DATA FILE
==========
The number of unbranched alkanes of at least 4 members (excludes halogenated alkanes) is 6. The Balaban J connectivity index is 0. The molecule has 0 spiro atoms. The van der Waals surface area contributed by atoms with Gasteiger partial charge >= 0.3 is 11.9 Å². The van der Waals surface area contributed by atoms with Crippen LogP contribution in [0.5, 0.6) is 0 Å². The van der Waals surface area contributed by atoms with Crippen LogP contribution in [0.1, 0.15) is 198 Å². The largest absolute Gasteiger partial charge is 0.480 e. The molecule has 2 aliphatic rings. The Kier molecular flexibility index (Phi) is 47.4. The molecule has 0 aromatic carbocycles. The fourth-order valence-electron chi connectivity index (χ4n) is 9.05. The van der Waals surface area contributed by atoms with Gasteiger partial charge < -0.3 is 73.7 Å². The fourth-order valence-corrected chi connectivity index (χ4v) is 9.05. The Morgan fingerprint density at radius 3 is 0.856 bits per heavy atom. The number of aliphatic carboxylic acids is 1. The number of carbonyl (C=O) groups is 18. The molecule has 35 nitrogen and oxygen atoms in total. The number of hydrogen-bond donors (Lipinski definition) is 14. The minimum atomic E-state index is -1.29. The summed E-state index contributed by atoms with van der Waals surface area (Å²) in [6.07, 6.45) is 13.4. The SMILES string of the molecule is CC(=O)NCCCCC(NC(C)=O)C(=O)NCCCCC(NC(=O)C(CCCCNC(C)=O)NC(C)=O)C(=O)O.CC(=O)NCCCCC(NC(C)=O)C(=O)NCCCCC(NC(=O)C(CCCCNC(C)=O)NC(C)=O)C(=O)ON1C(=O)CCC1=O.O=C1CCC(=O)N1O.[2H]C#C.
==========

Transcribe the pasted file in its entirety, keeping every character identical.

The number of unbranched alkanes of at least 4 members (excludes halogenated alkanes) is 6. The Balaban J connectivity index is 0. The molecule has 0 spiro atoms. The van der Waals surface area contributed by atoms with Gasteiger partial charge >= 0.3 is 11.9 Å². The van der Waals surface area contributed by atoms with Crippen LogP contribution in [0.5, 0.6) is 0 Å². The van der Waals surface area contributed by atoms with Crippen LogP contribution in [0.1, 0.15) is 198 Å². The largest absolute Gasteiger partial charge is 0.480 e. The molecule has 2 aliphatic rings. The Kier molecular flexibility index (Phi) is 47.4. The molecule has 0 aromatic carbocycles. The fourth-order valence-electron chi connectivity index (χ4n) is 9.05. The van der Waals surface area contributed by atoms with Gasteiger partial charge < -0.3 is 73.7 Å². The fourth-order valence-corrected chi connectivity index (χ4v) is 9.05. The Morgan fingerprint density at radius 3 is 0.856 bits per heavy atom. The number of aliphatic carboxylic acids is 1. The number of carbonyl (C=O) groups is 18. The molecule has 35 nitrogen and oxygen atoms in total. The number of hydrogen-bond donors (Lipinski definition) is 14. The minimum atomic E-state index is -1.29. The summed E-state index contributed by atoms with van der Waals surface area (Å²) in [6.07, 6.45) is 13.4. The SMILES string of the molecule is CC(=O)NCCCCC(NC(C)=O)C(=O)NCCCCC(NC(=O)C(CCCCNC(C)=O)NC(C)=O)C(=O)O.CC(=O)NCCCCC(NC(C)=O)C(=O)NCCCCC(NC(=O)C(CCCCNC(C)=O)NC(C)=O)C(=O)ON1C(=O)CCC1=O.O=C1CCC(=O)N1O.[2H]C#C.